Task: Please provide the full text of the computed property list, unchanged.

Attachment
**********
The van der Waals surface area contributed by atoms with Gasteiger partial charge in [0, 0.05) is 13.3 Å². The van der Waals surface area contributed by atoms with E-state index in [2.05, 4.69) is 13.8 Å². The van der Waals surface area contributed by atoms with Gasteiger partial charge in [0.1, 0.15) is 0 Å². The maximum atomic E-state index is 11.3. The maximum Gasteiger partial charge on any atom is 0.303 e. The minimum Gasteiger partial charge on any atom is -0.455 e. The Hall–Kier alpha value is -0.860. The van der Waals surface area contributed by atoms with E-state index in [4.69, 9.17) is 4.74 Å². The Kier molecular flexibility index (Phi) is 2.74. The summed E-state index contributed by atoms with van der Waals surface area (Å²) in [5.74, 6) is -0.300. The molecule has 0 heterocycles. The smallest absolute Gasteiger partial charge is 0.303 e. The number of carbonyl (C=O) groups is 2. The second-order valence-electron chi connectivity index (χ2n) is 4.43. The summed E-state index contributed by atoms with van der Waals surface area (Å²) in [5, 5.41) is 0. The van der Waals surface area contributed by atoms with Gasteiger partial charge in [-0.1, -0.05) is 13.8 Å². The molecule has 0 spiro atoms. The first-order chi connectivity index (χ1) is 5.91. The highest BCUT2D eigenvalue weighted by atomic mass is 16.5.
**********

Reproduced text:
The van der Waals surface area contributed by atoms with Gasteiger partial charge in [0, 0.05) is 13.3 Å². The van der Waals surface area contributed by atoms with E-state index in [2.05, 4.69) is 13.8 Å². The van der Waals surface area contributed by atoms with Gasteiger partial charge in [0.1, 0.15) is 0 Å². The maximum atomic E-state index is 11.3. The maximum Gasteiger partial charge on any atom is 0.303 e. The minimum Gasteiger partial charge on any atom is -0.455 e. The Hall–Kier alpha value is -0.860. The van der Waals surface area contributed by atoms with E-state index in [4.69, 9.17) is 4.74 Å². The Kier molecular flexibility index (Phi) is 2.74. The summed E-state index contributed by atoms with van der Waals surface area (Å²) in [5.74, 6) is -0.300. The molecule has 0 heterocycles. The smallest absolute Gasteiger partial charge is 0.303 e. The number of carbonyl (C=O) groups is 2. The second-order valence-electron chi connectivity index (χ2n) is 4.43. The summed E-state index contributed by atoms with van der Waals surface area (Å²) in [5, 5.41) is 0. The van der Waals surface area contributed by atoms with Gasteiger partial charge in [-0.1, -0.05) is 13.8 Å². The molecule has 0 spiro atoms. The first-order chi connectivity index (χ1) is 5.91. The highest BCUT2D eigenvalue weighted by atomic mass is 16.5.